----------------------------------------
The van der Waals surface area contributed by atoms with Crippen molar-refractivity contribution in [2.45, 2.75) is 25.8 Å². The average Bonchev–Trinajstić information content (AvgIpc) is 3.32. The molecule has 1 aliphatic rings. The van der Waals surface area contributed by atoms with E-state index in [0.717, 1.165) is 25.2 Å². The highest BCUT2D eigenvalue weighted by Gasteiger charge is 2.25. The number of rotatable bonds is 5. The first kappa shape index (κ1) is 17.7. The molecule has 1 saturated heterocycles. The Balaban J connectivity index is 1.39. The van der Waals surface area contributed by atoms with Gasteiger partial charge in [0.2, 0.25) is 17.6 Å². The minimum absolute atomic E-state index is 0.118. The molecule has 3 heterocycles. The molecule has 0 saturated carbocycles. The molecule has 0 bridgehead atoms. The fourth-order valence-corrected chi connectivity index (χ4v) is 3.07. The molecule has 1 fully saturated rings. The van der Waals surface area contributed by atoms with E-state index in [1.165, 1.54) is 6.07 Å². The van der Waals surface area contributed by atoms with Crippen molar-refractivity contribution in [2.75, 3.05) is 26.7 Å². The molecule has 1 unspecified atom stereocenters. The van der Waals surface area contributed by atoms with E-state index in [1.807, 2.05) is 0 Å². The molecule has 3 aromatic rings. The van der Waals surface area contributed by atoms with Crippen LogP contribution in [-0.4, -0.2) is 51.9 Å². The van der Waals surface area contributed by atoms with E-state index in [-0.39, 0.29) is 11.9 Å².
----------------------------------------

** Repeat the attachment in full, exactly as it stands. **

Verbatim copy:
The van der Waals surface area contributed by atoms with Crippen molar-refractivity contribution in [2.45, 2.75) is 25.8 Å². The average Bonchev–Trinajstić information content (AvgIpc) is 3.32. The molecule has 1 aliphatic rings. The van der Waals surface area contributed by atoms with E-state index in [0.717, 1.165) is 25.2 Å². The highest BCUT2D eigenvalue weighted by Gasteiger charge is 2.25. The number of rotatable bonds is 5. The first kappa shape index (κ1) is 17.7. The molecule has 1 saturated heterocycles. The Balaban J connectivity index is 1.39. The van der Waals surface area contributed by atoms with Gasteiger partial charge in [0.2, 0.25) is 17.6 Å². The minimum absolute atomic E-state index is 0.118. The molecule has 3 heterocycles. The molecule has 0 saturated carbocycles. The molecule has 0 bridgehead atoms. The fourth-order valence-corrected chi connectivity index (χ4v) is 3.07. The molecule has 1 fully saturated rings. The van der Waals surface area contributed by atoms with E-state index in [1.165, 1.54) is 6.07 Å². The van der Waals surface area contributed by atoms with Crippen molar-refractivity contribution in [2.75, 3.05) is 26.7 Å². The molecule has 1 unspecified atom stereocenters. The van der Waals surface area contributed by atoms with E-state index in [1.807, 2.05) is 0 Å². The molecule has 3 aromatic rings. The van der Waals surface area contributed by atoms with Crippen LogP contribution in [-0.4, -0.2) is 51.9 Å². The van der Waals surface area contributed by atoms with E-state index in [-0.39, 0.29) is 11.9 Å².